other groups on the Diag, Felix
Accordingto LSA senior Stepha-
nie Somerman, the co-president of
the Roosevelt Institution, the Uni-
versity's policies usually work well.
She said her organization tries to
use the Diag "as much as humanly
possible." But while most of their
events have gone smoothly, they
have encountered occasional diffi-
culties sharing space.
Once when they were gathering
signatures for a petition, she said
that members of the notoriously
loud pro-affirmative action group
By Any Means Necessary were
holdinga protest at the same time;
"It was the worst thing ever," she
said. "It's really hard to get peti-
tions signed when people are run-
ning around yelling."
Though Gutsue and other group
members had planned yesterday's
information table as a one-time
event, she said they would schedule
another day on the Diag.
"We think that if we do it again,
we'll be able to reach more stu-
dents," she said.
The Diag is always one of the most active places on campus during the day.
Your taxicab conversations may not be as private as you might prefer
By ARIKIA MILLIKAN
Oct. 17, 2007 - Think back on all
those nights when you had a few
too many drinks and the ability to
self-censor was gone. You call a cab,
and you expect that the driver will
regard you with the same indiffer-
ence that you do them.
"When people get into the car,
they don't know who we are," said
Linda, an Ann Arbor cab driver
who would only speak on the condi-
tion of anonymity. "They make this
assumption of what our intellectual
capabilities are and what our limita-
But the cab drivers that circulate
the Ann Arbor area have your num-
ber, University of Michigan student.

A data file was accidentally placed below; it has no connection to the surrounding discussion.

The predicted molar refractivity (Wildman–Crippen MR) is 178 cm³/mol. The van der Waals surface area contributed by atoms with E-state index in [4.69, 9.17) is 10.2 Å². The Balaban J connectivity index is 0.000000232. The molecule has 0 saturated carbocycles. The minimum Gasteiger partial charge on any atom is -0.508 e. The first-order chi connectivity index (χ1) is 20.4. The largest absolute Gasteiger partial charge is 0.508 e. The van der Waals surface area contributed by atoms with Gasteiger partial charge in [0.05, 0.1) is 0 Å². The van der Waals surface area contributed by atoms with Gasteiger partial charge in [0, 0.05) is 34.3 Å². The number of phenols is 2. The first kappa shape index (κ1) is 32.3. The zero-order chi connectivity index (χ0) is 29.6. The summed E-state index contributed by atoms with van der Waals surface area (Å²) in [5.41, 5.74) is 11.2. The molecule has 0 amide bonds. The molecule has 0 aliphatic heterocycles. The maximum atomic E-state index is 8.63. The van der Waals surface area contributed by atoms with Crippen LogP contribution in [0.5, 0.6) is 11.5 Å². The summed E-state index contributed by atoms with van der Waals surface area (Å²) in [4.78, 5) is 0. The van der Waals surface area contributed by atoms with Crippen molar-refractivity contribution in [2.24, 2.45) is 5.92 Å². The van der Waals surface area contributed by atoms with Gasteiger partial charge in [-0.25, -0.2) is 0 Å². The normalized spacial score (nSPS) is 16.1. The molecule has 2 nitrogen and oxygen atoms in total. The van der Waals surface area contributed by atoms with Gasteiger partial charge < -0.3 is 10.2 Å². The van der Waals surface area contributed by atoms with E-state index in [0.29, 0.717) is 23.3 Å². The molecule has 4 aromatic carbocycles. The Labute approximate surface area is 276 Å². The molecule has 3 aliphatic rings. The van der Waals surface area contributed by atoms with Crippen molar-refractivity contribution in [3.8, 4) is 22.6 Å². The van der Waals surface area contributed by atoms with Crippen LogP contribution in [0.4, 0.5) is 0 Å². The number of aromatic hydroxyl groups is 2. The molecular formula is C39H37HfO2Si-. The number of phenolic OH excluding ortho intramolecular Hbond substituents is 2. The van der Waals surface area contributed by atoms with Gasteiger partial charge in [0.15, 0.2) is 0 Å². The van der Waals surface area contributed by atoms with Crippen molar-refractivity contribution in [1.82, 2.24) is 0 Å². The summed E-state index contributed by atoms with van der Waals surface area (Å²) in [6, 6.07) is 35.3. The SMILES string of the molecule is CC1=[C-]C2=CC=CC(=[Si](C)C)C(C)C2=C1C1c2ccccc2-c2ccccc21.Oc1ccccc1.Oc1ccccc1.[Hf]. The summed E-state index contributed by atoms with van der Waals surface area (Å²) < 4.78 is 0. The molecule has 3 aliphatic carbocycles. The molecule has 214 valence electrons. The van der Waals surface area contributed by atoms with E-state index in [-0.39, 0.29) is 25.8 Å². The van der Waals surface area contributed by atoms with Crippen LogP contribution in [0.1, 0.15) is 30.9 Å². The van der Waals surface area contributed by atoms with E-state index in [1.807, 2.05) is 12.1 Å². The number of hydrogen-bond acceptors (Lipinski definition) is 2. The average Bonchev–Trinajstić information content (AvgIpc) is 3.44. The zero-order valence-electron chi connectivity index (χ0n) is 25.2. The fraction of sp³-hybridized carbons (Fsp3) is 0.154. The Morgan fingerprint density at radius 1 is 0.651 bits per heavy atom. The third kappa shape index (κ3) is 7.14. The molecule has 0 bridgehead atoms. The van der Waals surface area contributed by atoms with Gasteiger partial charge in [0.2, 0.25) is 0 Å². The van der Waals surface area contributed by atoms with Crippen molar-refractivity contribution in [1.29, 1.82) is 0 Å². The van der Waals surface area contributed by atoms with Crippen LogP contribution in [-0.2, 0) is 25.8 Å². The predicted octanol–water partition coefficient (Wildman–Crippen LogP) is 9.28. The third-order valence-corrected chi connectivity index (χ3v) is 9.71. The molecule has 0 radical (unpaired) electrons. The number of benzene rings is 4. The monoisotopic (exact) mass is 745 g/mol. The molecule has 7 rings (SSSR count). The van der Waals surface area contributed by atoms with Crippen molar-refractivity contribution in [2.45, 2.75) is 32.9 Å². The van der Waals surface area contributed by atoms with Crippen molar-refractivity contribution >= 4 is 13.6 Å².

And they had a lot to say about you.
THE BEST AND BRIGHTEST
Daryl Johnson, who moved
to Ann Arbor this year, has been
working for Yellow Cab for about a
month. In that short time, he's been
around the block more than once. So
far, he says, he's been impressed by
the academic achievements of the
people he drives around.
"I am just amazed all day long at
the caliber of students at the Uni-
versity of Michigan," he said. "I
haye met some amazingly bright
people here. And it makes me think,
you know what? This world's gonna
be all right."
On the whole, students seem to
make good customers, but there's
more backseat debauchery you than
you mightthink - especiallyaround
closing time. Johnson, who doesn't
drive late at night, misses that side
of student nightlife.
"I take 'em to the club and then
I'm ready to go home," he said.
The experience is different for
other, more seasoned drivers.
Linda says she has seen a side of
University students that makes her
She's met graduates of the Uni-
versity's medical and law schools
who act more like Miss Teen South
Carolina than a doctor or a lawyer.
"Everybody thinks they're here
on their superior intellect, but that's
not true," Linda said. "There are alot
of students who are here, not neces-
sarily because they're the best and
brightest. They're here because their
parents have a big-ass pocketbook."
Driving the night shift isn't all
"A lot of (the passengers) are
really fun and entertaining, wheth-
er they know it or not," said Bruce
Nielson, a driver for Yellow Cab.
Nielson said he often hears snip-
pets of locker-room talk *hile driv-
ing students around at night. It's